I recently had a job on 0.9m diameter sewers generally flowing about half full. Wanted to avoid putting a staff down them as be forever cleaning to take in and out of truck so used a Lecia disto with tilt sensor to measure soffit and calved invert from pipe size on asbuilt. Measured from timber stake level across MH rim to soffit of pipe but found it hard to get soffits accurately when shooting at acute angle down 2-3m deep (usually 1-2cm variance). Wasn’t for design work just checking for future pipe clashes so spec was 6cm which I was well within.
      Was great at giving a vertical distance to invert in stormwater manholes just in anything with constant flow I assumed shooting through the liquid would affect the values.  I’m assuming from your comments that you checked it with some other method and worked ok?

      • @lukenz
        I checked mine against a wall about 15m away.  I did the following:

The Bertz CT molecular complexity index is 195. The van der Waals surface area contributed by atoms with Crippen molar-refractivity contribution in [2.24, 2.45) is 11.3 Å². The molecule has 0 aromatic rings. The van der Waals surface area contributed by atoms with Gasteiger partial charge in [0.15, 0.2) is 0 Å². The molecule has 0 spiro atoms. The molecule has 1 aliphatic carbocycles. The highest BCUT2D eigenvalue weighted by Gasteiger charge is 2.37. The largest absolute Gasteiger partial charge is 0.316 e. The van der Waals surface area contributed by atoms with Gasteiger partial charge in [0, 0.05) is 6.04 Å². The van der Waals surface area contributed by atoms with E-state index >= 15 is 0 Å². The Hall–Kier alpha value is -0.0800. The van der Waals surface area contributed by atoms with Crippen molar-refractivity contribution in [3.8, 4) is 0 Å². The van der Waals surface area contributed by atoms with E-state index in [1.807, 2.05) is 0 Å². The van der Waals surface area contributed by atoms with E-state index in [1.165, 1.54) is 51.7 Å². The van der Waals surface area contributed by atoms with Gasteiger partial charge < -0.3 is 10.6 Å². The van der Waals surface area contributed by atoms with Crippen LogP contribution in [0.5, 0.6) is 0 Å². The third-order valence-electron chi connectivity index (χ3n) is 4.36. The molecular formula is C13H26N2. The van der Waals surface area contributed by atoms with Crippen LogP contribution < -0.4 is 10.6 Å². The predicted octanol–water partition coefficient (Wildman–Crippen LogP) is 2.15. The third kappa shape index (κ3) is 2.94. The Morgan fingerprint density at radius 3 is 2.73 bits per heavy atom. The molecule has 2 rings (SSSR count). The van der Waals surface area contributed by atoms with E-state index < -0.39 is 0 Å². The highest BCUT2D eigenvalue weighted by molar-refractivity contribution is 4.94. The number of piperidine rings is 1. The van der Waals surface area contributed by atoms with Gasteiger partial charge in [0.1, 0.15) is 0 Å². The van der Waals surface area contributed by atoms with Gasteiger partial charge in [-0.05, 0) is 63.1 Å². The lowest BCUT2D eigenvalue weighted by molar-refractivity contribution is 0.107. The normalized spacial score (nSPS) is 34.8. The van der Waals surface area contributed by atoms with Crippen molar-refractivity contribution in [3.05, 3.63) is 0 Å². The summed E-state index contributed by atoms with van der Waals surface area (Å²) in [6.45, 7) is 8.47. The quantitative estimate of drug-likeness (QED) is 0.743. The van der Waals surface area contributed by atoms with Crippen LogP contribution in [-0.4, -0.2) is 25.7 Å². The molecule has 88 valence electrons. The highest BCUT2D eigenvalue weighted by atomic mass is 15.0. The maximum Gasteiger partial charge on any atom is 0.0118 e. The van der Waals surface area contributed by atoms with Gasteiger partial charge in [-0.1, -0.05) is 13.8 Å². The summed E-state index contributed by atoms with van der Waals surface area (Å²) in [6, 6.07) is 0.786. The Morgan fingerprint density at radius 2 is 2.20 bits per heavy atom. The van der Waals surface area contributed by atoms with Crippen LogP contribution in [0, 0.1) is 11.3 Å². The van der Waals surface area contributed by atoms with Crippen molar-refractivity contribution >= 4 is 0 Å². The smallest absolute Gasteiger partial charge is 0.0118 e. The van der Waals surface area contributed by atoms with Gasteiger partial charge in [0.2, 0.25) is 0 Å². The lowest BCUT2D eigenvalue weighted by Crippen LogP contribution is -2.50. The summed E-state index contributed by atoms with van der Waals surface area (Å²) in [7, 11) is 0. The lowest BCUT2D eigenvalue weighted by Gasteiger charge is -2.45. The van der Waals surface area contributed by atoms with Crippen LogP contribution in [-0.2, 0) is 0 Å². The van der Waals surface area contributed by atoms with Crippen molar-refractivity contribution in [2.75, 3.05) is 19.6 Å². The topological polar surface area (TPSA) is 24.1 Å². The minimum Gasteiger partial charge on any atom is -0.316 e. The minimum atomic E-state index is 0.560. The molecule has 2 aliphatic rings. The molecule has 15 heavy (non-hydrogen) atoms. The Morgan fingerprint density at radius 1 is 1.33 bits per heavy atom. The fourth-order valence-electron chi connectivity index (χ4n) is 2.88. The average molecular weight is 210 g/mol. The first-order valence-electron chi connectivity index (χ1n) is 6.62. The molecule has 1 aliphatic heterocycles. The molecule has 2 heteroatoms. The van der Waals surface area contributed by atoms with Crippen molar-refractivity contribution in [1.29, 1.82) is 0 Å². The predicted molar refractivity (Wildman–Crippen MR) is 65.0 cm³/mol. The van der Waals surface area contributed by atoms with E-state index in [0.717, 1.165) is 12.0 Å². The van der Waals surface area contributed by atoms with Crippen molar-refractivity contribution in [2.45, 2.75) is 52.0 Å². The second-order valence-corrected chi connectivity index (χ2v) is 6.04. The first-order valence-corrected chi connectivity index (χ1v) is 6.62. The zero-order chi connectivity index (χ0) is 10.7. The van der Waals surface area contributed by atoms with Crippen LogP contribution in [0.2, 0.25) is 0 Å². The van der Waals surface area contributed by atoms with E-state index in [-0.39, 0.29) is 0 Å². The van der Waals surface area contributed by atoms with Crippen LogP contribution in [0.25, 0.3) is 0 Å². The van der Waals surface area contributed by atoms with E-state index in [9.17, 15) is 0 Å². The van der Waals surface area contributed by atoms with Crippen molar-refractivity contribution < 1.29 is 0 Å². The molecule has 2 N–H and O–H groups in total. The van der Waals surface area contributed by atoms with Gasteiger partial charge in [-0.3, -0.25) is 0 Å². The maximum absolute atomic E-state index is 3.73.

-held it steady on my desk
        -shot the bottom of the wall
        -shot the top of the wall
        -added those two measurements
        -checked that against the disto shooting from the ceiling to the floor
        -checked that against a tape
        Worked out within +/-1″ between disto to disto (I wasn’t using the disto stand and was just “free handing it” so that’s about what I expected) and about less than a 1/8″ for disto to tape (and I trust the disto more than the $3 Home Depot tape I was using).
        We put notes on our plans that our inverts are measured from the surface and that to obtain highly accurate values they should commission someone w/ confined spaces certifications.  If the tolerances required for inverts are greater than +/-2″, the client can pay accordingly for that.  Heck, looking at old plans guys just used to measure to the sump/benching and called it a day.